The Committee heard a briefing from the SAPS and the Eastern Cape Department of Education on the death of initiates during rites of passage related to circumcision, and Ukuthwala -- the abduction and rape of children and non-consenting adult females.
Circumcision was most prevalent in Gauteng, Limpopo, Free State, North West Province and the Eastern Cape. The SAPS worked with traditional leaders, the Department of Local Government and the Premier’s office in Limpopo and the Department of Justice in the North West Province. Where circumcision was involved, the police had difficulty in enforcing the law without cooperation from the medical profession.
In the case of Ukuthwala, the police’s actions were centred mostly on creating public awareness about rights, such as human dignity. Pamphlets had been distributed to highlight domestic violence, sexual offences, the Children’s Act and victim empowerment. The peak of the awareness campaigns had been during the Child Protection Week, Women’s Month and the Sixteen Days of Activism Against Gender-based Violence. Ukuthwala was mostly prevalent in the Eastern Cape, Gauteng, KwaZulu-Natal and Limpopo.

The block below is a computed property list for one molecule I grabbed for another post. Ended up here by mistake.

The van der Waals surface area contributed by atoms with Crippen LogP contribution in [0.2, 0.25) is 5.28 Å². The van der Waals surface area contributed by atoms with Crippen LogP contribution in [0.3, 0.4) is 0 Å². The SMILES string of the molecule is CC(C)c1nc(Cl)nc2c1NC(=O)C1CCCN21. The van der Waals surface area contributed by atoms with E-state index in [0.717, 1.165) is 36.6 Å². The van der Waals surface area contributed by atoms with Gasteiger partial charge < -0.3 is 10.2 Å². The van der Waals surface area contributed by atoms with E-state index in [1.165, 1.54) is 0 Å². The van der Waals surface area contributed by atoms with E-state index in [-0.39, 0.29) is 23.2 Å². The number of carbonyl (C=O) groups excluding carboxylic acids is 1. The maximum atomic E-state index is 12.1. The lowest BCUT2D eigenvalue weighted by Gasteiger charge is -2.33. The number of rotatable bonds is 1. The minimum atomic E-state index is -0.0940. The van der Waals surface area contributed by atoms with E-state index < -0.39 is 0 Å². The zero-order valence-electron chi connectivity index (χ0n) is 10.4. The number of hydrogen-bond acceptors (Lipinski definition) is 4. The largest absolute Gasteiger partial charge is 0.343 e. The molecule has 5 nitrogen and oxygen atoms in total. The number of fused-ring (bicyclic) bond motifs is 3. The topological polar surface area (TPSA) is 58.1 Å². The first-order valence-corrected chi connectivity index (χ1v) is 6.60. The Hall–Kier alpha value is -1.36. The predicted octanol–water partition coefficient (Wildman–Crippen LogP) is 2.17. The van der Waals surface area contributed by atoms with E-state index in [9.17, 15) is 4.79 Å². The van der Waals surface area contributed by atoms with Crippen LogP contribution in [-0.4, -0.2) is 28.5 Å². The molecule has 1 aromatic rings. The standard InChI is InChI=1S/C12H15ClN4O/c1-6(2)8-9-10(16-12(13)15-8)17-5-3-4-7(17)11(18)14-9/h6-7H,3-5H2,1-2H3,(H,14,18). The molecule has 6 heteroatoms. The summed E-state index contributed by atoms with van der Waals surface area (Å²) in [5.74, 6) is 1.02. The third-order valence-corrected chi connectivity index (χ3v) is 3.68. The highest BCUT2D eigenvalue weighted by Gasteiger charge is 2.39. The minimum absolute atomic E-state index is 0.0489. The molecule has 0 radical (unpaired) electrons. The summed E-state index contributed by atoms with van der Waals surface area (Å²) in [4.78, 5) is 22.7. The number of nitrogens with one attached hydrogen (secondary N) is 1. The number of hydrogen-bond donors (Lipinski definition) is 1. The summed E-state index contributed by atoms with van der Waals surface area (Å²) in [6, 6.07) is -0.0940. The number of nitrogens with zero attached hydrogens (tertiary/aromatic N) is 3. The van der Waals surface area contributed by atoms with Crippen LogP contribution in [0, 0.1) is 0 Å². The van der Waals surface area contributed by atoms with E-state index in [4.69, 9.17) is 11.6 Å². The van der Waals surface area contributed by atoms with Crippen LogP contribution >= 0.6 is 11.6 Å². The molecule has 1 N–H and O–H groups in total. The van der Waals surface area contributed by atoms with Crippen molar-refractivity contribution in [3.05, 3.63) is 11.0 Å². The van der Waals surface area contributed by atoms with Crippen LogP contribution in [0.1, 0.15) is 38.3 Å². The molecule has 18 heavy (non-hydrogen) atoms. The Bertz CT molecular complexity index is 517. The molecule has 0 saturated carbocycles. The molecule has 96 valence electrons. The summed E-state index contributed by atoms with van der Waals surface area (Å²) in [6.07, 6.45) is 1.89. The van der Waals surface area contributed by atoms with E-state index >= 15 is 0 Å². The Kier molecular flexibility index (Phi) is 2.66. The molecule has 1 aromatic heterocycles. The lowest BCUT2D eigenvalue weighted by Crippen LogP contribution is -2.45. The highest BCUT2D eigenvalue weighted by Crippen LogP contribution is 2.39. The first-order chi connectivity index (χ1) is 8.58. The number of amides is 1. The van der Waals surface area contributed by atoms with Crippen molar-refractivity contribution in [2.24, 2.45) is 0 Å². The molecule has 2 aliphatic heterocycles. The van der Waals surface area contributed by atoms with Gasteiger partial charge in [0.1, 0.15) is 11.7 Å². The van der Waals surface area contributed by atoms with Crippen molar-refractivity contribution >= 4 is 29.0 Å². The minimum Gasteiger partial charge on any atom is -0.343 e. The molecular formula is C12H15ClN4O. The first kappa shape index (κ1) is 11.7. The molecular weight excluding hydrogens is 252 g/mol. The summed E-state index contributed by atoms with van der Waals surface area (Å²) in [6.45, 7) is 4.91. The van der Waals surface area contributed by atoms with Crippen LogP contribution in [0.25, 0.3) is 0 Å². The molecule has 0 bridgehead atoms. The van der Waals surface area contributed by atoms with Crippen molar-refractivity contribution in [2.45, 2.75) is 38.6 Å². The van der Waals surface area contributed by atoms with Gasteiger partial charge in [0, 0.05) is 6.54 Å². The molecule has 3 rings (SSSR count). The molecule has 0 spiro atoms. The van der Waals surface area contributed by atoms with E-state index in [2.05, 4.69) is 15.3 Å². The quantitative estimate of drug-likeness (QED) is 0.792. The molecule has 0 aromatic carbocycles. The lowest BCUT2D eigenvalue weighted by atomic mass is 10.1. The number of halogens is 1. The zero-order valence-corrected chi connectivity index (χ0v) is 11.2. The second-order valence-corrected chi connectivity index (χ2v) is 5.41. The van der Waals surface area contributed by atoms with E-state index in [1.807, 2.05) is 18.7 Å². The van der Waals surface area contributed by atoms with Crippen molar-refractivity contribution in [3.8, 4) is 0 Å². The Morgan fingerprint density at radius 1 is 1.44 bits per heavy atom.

Members concerns included the need for the SAPS to work closely with medical practitioners. They asked why the police appeared hesitant to arrest those who were responsible. Was it because the police did not know which penal code to use when charging the culprits? Why were very few arrests made? The statistics clearly showed that the police were reluctant, or did not know what to do in such circumstances. The SAPS delegation was urged to state clearly the kind of assistance they would require from legislators. Members commented that those responsible for initiates’ deaths were not properly qualified for the job. They also wanted to know why so many learners died due to illness.
South African Police Services (SAPS) briefing on crimes related to circumcision
Major General Evon Botsheleng, Commander, National Family Violence, Child Protection and Sexual Offences: SAPS, said that the briefing would focus on policing actions and programmes related to the issues of circumcision and Ukuthwala. She briefly outlined the mandate and programmes undertaken by the SAPS to deal with deaths related to circumcisions. Circumcision was most prevalent in Gauteng, Limpopo, Free State, North West Province and the Eastern Cape. The SAPS worked with traditional leaders, the Department of Local Government and the Premier’s office in Limpopo and the Department of Justice in the North West Province. The police’s functions were to combat and investigate incidents, and to support preventive actions regarding crimes such as murder, attempted murder, and assault. Where circumcision was involved, the police had difficulty in enforcing the law without cooperation from the medical profession.